The three-part event was an announcement of the future project palermoWpalermo (where W stands for Wuppertal) which anticipates putting Palermo Palermo back on the stage of Teatro Biondo during the season 2020-2021 with a mixed cast consisting of professional performers residing in Palermo and members of Tanztheater Wuppertal Pina Bausch. The philosophy of Pamela Villoresi, the current director of Teatro Biondo, is to create future opportunities for the artists of the city by looking back to the past and the most important events in the history of the local theatre. However, a question to keep in mind and it is always crucial in the revival of any historic work is: should the work be preserved as it was or should it take into consideration the context of today? In the case of Palermo Palermo and any of Bausch’s works, answering this question becomes more difficult considering the fact that the dancers — citizens of 1989 when referring to Palermo Palermo  — have produced the material of the work and became the co-authors in the choreographic process. This way of extracting material from the dancers imposes a further difficulty in the remaking process which is not only concerned about the movement restoration of “steps,” dynamics and phrasing but on building and re-awaking emotions in the new cast of performers and by extension on the audience. Without the careful eye of Bausch to supervise this process, the difficulty will be harder and the responsibility even greater.

Beatrice Libonati in Palermo Palermo. Photo credit Piero Tauro.

Answering the question regarding the necessity of Palermo  Palermo to correspond to the present moment or not will be the difficult task of Jan Minarik and Beatrice Libonati, historic members of the Tanztheater Wuppertal Pina Bausch and members of the original cast of Palermo Palermo who, under the supervision of the Pina Bausch Foundation, will direct the choreographic process and production of palermoWpalermo at Teatro Biondo. They will decide whether to combine the different temporalities of then and now in order to respect the overall frame of the piece and enrich it with the personal contributions of the performers-citizens of Palermo and Wuppertal or preserve it strictly in its initial form. Keeping in mind this frame, we need to release ourselves from any pre-defined expectations and open our eyes and our hearts to the new that will unfold from this process.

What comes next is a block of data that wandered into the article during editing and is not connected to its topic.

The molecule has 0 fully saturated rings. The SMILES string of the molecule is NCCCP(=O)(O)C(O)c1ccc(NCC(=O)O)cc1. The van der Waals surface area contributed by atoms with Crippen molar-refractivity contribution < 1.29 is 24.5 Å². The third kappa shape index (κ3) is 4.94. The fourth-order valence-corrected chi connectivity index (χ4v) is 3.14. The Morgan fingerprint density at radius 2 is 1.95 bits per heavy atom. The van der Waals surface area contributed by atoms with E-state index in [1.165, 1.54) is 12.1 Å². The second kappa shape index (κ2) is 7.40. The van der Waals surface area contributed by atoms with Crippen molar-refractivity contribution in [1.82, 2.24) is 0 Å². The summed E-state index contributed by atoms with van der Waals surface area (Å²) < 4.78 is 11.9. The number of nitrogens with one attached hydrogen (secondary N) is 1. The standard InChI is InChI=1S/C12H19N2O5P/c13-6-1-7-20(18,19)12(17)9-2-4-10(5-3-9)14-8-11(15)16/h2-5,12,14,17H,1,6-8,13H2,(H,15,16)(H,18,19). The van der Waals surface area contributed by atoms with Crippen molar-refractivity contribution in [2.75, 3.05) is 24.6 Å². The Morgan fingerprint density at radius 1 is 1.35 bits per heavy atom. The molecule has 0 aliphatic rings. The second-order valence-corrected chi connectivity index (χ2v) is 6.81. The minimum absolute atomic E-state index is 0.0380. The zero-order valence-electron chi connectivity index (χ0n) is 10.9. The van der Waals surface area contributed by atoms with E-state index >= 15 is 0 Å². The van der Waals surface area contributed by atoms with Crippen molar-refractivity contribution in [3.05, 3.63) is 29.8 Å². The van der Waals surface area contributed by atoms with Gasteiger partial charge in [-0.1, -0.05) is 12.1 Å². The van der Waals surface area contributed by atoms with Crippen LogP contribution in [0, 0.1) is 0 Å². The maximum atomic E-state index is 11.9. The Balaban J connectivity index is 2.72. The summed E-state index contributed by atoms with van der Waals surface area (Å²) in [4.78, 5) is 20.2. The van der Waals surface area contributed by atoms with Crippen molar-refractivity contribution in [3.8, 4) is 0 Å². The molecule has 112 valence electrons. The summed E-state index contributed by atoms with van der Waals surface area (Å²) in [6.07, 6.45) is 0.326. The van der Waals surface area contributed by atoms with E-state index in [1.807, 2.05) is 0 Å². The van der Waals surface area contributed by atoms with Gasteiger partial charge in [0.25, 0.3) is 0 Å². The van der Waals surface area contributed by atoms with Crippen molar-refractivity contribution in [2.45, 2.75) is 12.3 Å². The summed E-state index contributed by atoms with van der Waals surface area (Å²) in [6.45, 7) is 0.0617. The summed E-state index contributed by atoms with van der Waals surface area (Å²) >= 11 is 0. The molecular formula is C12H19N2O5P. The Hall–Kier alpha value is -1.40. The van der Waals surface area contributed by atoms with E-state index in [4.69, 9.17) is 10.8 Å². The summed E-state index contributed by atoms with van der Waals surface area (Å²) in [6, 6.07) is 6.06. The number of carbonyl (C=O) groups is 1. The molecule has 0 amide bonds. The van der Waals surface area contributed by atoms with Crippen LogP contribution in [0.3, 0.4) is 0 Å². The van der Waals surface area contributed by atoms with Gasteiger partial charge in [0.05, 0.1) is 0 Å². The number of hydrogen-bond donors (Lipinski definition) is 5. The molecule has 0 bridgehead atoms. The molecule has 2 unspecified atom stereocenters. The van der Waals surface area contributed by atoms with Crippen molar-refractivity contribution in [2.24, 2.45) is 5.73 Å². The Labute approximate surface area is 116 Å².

General Info:

Palermo Palermo (2019) by the Tanztheater Wuppertal Pina Bausch will tour in several locations in the USA (Los Angeles, Berkeley, Chicago) during spring 2020.

Palermo Palermo. A Piece by Pina Bausch is now available online on the page of the Pina Bausch Foundation.

Quello che ci muove. Gli spettatori del Tanztheater Wuppertal Pina Bausch ricordano is stored as a single copy in the digital archive of the Pina Bausch Foundation.

The photo exhibition under the title Macerie e tacchi a spillo. E cadde un muro…Palermo 1989-2019 will remain open until the 1st of December 2019 in Sala Guicciardini of Teatro Biondo in Palermo.

This post was written by the author in their personal capacity.The opinions expressed in this article are the author’s own and do not reflect the view of The Theatre Times, their staff or collaborators.